The Youngest, too, is a kind of psychological detective story of the soul. Elizabeth, intelligent, sensitive, educated, articulate, gives birth to a deformed baby, whom she smothers. Tindall's novel explores the question of what sort of woman Elizabeth is. Increasingly disturbed, Elizabeth undergoes a hard journey of self-discovery, realizing that her response to her deformed baby has typified her response to life as a whole: she has consistently rejected her responsibility towards others in her absorption with herself and her towering effort to become "independent," and she has, without earlier realizing it or putting it in these terms, actually sacrificed her mother, sister, and husband to her own views and desires. Written in the mid-1960s, this implicit condemnation of the attitudes of the "me-generation" was highly unusual in the fiction of the time, and remains unusual in contemporary fiction. Possibly for this reason, the virtues of this novel were not as widely appreciated as they might have been. Tindall has always been keen to use symbolism, but it had not been wholly integrated into her earlier novels; here, however, the deformed baby provides a powerful symbol of Elizabeth herself, with her own character and actions triggering her self-discovery. The book was variously received; some people perceived it as a complex and insightful work, her best book so far; others thought of it as "intelligent but limited," as failing to subjugate a social problem to the art of fiction, and as a fictionalised documentary rather than a novel.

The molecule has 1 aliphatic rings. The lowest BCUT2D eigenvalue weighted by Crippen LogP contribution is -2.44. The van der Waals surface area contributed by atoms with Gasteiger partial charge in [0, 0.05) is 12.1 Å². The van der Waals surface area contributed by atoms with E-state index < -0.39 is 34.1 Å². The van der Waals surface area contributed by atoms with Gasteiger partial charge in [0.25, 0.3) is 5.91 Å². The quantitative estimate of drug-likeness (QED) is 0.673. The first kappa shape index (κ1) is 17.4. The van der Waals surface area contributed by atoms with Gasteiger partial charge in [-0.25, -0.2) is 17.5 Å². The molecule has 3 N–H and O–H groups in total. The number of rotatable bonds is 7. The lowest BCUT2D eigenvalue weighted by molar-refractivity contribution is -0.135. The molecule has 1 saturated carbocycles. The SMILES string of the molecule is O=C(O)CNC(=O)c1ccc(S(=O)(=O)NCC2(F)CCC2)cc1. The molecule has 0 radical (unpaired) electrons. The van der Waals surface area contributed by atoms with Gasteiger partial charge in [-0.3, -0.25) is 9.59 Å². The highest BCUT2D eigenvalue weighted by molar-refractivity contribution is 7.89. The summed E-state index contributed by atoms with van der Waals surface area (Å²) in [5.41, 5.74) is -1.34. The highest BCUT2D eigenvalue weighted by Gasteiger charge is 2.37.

In Fly Away Home Antonia is a fairly sensitive, but not particularly intelligent woman nearing 30 and going through an emotional crisis. She is married to Marc, a well-to-do and thoroughly assimilated Parisian Jew; her two daughters are growing up and needing her less than they did. We share Antonia's journey of self-discovery through the diary she keeps from 1966 to 1968. This diary is one of Tindall's best achievements, revealing the pattern of Antonia's life with something of the surprising-but-inevitable quality of reality. Events that are outwardly dramatic (deaths, births, violent quarrels) rub shoulders with more internal, emotional dramas "which prepare themselves for years and then are abruptly revealed." Antonia is excited by the Israeli victories, and she cannot understand why Marc remains unelated, putting it down to his Jewish fear of involvement. However, when students take over the Sorbonne, Marc's youthful revolutionary romanticism is stirred and he does become enthusiastically involved; Antonia, on the other hand, finds herself unmoved by the excitement of the times, perceiving the events as obscure and senseless. Such moments come rarely in fiction, moments in which people who think they know each other discover, by their unexpected reactions to events, how little they know each other in reality. Such moments occur repeatedly in this novel—for example, in the different way that people regard Marc's brother Jean-Luc after his accidental death in Israel; or in Antonia's deepening understanding of her mother whom she had earlier regarded as a typical do-gooder, always rushing after the latest thing which might be considered progressive, without her activities actually making much positive impact; or in the change in Marc's attitude to his parents, from dutiful politeness to anger when they condemn the students as gangsters or, worse, as anarchists. Like all of Tindall's best novels, this is moving and tender in its portrayal of human relationships, exquisitely written, and packed with insights. These qualities are even more in evidence in the short stories in Dances of Death: Short Stories on a Theme and The China Egg and Other Stories.